Hartford, Connecticut, U.S. — Few days ago, four leading US battery interest groups unveiled an all-battery model recycling bill. For the first time, the Corporation for Battery Recycling (CBR), battery manufacturers from the National Electrical Manufacturers Association (NEMA), the Rechargeable Battery Association (PRBA) and Call2Recycle, Inc. joined forces to take shared responsibility for the collection and recycling of all used primary, or single-use batteries, and rechargeable batteries. The bill covers consumer batteries only.
“This ground-breaking initiative led by CBR member companies, Energizer, Duracell and Panasonic, exemplifies our commitment to addressing the environmental and business challenges of battery recycling. The battery industry looks forward to working with all stakeholders,” said Marc Boolish, president of CBR.
Following the recent passage of Vermont H. 695 that established the nation’s first single-use battery stewardship requirement, the groups’ model bill will create a framework for managing both single-use and rechargeable batteries at end of life. The bill requires all battery producers to be compliant, and provides a vehicle for producers of products that contain or are sold with primary batteries to work with suppliers to satisfy compliance obligations. The bill is expected to be introduced in selected state legislatures in 2015.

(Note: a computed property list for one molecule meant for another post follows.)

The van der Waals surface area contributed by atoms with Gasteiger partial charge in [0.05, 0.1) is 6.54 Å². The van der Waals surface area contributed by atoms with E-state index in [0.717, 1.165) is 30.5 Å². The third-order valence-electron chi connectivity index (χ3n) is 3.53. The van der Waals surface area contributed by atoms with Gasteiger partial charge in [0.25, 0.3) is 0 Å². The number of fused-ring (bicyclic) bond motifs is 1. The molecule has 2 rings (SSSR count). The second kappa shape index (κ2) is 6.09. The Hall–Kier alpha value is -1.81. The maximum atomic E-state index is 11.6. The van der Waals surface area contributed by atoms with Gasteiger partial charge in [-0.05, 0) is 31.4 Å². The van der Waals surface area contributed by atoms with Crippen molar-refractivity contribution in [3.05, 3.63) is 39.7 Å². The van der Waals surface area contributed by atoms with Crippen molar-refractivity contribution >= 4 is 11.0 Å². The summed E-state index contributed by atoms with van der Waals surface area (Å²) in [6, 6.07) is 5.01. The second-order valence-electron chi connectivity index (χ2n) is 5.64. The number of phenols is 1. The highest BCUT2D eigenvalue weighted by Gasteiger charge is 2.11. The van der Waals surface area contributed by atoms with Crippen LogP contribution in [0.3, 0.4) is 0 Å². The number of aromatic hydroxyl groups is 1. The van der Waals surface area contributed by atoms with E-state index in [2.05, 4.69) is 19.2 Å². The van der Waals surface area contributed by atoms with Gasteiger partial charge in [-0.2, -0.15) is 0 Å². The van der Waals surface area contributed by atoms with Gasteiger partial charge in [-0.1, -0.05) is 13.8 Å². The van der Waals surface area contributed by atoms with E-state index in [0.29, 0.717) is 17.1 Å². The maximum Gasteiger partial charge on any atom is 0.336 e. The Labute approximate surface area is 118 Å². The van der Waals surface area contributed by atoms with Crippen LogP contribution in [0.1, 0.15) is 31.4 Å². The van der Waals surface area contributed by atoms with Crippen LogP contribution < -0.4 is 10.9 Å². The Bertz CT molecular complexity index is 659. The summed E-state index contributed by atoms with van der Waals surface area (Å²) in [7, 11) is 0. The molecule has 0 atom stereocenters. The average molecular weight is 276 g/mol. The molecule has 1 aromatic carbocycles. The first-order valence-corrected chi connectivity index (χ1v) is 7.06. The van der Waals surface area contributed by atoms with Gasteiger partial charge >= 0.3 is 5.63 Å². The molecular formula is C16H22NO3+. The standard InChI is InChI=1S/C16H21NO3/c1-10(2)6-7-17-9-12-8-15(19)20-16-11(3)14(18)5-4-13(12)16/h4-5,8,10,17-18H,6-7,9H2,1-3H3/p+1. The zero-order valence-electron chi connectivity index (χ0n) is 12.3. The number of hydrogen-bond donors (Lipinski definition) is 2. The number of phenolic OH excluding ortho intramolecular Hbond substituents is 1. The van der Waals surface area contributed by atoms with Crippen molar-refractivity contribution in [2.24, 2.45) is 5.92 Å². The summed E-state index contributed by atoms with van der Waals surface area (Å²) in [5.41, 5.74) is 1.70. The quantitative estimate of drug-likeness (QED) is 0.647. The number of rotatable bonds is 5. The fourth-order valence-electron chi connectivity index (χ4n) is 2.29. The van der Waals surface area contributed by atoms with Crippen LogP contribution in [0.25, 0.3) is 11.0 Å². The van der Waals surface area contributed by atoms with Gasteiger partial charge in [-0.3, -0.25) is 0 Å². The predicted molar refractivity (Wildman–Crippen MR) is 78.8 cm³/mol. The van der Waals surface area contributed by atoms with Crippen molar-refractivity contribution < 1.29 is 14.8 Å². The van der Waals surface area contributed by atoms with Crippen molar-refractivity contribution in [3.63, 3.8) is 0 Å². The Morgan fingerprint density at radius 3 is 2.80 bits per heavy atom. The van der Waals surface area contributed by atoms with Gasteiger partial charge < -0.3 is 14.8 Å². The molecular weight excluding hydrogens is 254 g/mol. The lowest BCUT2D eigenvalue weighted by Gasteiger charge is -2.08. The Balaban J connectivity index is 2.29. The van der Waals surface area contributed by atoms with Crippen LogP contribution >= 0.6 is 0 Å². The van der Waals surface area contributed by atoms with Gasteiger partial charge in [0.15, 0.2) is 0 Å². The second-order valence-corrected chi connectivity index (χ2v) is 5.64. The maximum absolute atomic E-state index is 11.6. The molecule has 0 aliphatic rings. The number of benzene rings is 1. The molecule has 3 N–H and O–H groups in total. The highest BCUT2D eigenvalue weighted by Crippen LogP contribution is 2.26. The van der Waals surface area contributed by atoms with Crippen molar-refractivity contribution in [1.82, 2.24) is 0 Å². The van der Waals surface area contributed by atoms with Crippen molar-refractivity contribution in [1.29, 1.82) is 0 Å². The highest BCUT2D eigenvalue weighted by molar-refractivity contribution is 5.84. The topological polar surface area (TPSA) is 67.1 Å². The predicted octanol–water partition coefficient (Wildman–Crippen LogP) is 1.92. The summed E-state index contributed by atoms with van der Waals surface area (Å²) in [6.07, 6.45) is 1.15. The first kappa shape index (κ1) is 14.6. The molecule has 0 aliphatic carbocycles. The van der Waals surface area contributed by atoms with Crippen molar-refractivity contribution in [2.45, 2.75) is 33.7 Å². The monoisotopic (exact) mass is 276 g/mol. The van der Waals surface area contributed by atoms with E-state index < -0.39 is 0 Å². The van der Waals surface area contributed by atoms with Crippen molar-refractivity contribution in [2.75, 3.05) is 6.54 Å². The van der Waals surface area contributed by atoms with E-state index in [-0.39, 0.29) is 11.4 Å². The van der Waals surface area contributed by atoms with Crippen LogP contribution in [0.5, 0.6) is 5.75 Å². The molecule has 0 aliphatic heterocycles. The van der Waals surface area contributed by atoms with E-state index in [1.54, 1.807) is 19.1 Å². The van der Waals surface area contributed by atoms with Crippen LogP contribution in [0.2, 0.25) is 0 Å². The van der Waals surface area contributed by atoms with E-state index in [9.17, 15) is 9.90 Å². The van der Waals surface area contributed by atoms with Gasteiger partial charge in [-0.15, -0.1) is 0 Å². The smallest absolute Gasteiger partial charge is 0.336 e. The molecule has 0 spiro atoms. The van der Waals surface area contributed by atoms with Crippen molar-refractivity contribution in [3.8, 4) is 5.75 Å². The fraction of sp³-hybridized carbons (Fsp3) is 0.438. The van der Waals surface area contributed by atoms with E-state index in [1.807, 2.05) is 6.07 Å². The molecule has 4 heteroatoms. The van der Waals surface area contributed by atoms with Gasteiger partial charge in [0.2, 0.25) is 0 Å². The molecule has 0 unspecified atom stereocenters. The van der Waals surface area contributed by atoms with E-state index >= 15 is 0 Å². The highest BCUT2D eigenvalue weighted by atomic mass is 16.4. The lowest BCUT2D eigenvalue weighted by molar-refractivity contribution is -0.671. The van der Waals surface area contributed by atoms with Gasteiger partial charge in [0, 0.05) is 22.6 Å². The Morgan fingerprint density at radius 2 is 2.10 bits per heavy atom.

“We commend the industry in working together to further battery recycling awareness,” said Carl Smith, CEO and president of Call2Recycle, Inc., North America’s largest consumer battery recycling program. “By offering a comprehensive solution for all batteries, consumers benefit with less confusion.”
“This is a prime example of industries and government working collaboratively toward a product stewardship solution that will have far-reaching benefits,” says Scott Cassel, founder and CEO of PSI. “A combined single-use and rechargeable product stewardship bill is groundbreaking, and will help increase consumer convenience, protect the environment, boost state and regional economies, and save money for both governments and the battery industries.”
A covered battery stewardship plan shall provide for a program that will achieve a 10-percent collection rate two years after the date the program is implemented and a 20-percent collection rate five years after the program is implemented.
The full bill can be found under call2recycle.org.
Source: Call2Recycle, Inc.